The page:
WHAT ARE THE RULES IN OLDHAM?

The people of Oldham are now reminded by the council:

  • Limit the number of people you come into contact with and work from home whenever possible
  • Do not have visitors in your house or garden
  • If you need to meet people from outside your household, do so in an outdoor location to maintain social distance and avoid physical contact
  • A mask should be worn when visiting stores and using public transport or other enclosed or crowded spaces.
  • Do not touch your face and wash your hands regularly for at least 20 seconds.

Oldham Council said although additional action was taken in the community two weeks ago, the number of positive cases has continued to increase since then.

The infection rate was 50.5 for the week ending July 25, just days before residents were told to avoid home visits.

The infections appeared to have subsided after the initial surge. However, in the past few days there has been a second "sudden spike" that raised the infection rate to 107.5, the council said.

Ms. Stephens said the new Covid-19 cases are "absolutely something we are concerned about," reports The Guardian.

The council is in talks with the central government over a full lockdown that could happen in "days instead of weeks" if people fail to adhere to measures.

This could mean the closure of local services and businesses such as gyms and leisure centers, libraries, restaurants, bars, and non-essential stores that will only begin to recover after the nationwide lockdown.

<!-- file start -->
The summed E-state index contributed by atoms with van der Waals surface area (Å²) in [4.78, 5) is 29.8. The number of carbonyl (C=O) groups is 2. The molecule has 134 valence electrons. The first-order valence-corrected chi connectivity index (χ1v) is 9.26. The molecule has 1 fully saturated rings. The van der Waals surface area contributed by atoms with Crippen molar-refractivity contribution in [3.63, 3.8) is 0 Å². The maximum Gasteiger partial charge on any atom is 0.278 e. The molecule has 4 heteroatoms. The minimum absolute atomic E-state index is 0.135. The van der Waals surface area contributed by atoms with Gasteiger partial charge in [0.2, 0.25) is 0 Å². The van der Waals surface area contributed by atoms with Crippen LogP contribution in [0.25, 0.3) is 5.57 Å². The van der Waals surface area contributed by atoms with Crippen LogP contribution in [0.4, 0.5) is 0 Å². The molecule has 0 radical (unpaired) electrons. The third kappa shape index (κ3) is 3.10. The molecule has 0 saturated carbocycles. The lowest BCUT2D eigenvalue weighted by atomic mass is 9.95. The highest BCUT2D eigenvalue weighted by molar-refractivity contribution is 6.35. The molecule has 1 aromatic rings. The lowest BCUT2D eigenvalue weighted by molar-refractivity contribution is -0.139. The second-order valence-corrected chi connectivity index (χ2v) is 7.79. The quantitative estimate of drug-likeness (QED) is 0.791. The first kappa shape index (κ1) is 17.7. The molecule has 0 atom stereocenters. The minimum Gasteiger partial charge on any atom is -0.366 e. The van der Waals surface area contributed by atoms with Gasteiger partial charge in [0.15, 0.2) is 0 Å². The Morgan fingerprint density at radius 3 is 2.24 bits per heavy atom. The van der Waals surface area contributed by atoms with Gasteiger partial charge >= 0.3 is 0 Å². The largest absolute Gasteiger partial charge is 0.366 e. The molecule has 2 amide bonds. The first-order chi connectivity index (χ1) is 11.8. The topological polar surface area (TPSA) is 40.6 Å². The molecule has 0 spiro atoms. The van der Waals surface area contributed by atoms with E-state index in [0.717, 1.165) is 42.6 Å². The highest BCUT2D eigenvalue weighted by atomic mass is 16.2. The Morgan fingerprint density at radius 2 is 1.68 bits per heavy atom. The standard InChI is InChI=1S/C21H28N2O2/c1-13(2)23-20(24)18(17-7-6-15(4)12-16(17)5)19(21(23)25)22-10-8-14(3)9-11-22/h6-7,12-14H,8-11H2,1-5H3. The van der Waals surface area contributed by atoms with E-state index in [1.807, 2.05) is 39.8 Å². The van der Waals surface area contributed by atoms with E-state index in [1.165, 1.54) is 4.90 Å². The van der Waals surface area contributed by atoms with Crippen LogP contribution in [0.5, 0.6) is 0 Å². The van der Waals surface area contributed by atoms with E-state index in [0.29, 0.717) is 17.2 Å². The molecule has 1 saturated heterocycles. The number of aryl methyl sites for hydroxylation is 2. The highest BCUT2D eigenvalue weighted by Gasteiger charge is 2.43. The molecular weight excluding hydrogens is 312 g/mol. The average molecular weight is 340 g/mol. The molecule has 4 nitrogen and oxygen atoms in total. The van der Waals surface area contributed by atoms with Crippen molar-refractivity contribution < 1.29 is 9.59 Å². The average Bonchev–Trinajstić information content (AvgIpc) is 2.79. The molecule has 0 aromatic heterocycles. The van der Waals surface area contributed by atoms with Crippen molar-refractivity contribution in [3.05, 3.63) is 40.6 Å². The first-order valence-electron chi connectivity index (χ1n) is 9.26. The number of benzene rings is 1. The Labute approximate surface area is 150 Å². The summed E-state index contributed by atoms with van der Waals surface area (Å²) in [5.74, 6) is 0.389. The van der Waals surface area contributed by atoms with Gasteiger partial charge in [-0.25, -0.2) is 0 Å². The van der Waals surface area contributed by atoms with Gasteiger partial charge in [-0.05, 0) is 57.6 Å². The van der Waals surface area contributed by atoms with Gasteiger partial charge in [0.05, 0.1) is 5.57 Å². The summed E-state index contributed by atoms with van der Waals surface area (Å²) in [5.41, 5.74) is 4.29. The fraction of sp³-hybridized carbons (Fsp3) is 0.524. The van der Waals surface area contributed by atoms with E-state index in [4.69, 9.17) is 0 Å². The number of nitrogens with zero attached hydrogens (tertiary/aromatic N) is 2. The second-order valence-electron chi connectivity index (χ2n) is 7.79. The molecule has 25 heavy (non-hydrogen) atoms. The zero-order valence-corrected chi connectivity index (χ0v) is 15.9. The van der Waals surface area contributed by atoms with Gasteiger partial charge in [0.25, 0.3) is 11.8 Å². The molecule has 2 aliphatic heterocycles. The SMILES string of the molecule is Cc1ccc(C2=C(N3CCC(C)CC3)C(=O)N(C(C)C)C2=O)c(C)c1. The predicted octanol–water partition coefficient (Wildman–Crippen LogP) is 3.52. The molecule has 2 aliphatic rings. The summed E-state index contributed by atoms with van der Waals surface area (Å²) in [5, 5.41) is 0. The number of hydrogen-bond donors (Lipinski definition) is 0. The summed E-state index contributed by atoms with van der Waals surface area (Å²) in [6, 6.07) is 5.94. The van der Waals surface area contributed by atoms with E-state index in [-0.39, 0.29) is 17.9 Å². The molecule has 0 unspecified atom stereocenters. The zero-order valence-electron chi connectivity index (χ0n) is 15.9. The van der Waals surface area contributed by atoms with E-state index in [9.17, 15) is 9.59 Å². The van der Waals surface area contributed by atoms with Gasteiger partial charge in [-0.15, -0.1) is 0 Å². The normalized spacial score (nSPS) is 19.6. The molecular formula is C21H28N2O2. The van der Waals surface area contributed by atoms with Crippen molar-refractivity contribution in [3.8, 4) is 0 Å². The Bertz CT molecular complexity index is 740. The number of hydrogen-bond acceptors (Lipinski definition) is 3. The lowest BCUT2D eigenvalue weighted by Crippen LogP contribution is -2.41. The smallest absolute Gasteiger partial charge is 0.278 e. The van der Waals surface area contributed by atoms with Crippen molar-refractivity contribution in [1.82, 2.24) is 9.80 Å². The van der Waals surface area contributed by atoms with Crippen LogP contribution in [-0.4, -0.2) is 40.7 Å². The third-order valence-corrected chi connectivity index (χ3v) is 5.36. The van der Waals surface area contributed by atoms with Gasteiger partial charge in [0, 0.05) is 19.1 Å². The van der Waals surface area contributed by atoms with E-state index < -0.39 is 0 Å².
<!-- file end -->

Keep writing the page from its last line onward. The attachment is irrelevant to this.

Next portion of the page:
Ms. Stephens said the closings of pubs, restaurants and leisure centers require enforcement of national powers, saying: “These discussions are being held to prepare for should this be necessary.

"We're not there yet and if people take these measures we really hope that it will bring the rate down and that it won't be needed."

Oldham Council vice chair Ms. Shah previously said two-thirds of new cases in late July were mostly in Pakistani and Bangladeshi communities.

Of all 516 cases in the past four weeks, 296 were among Asian and British-Asian groups, data shows.

But the 255 new cases this week were "in all areas, in all ages, and in all communities," Ms. Shah said.

In the last four weeks to August 7, there has been an increase in coronavirus cases in people between the ages of 20 and 30, according to official data.

Most cases (66) occurred in women over the age of 20, followed by men in the same age group (52).

Women aged 20 and over are also responsible for most of the cases throughout the pandemic as a whole (235). It's not clear if this is because they are catching the coronavirus more often or because they are most likely signing up for a test.

For comparison: In the last four weeks, 36 cases were diagnosed in women over 60 years of age and 23 in men over 60 years of age.

The council's official data comes just days after police received 100 rule-breaking calls over the weekend to host parties.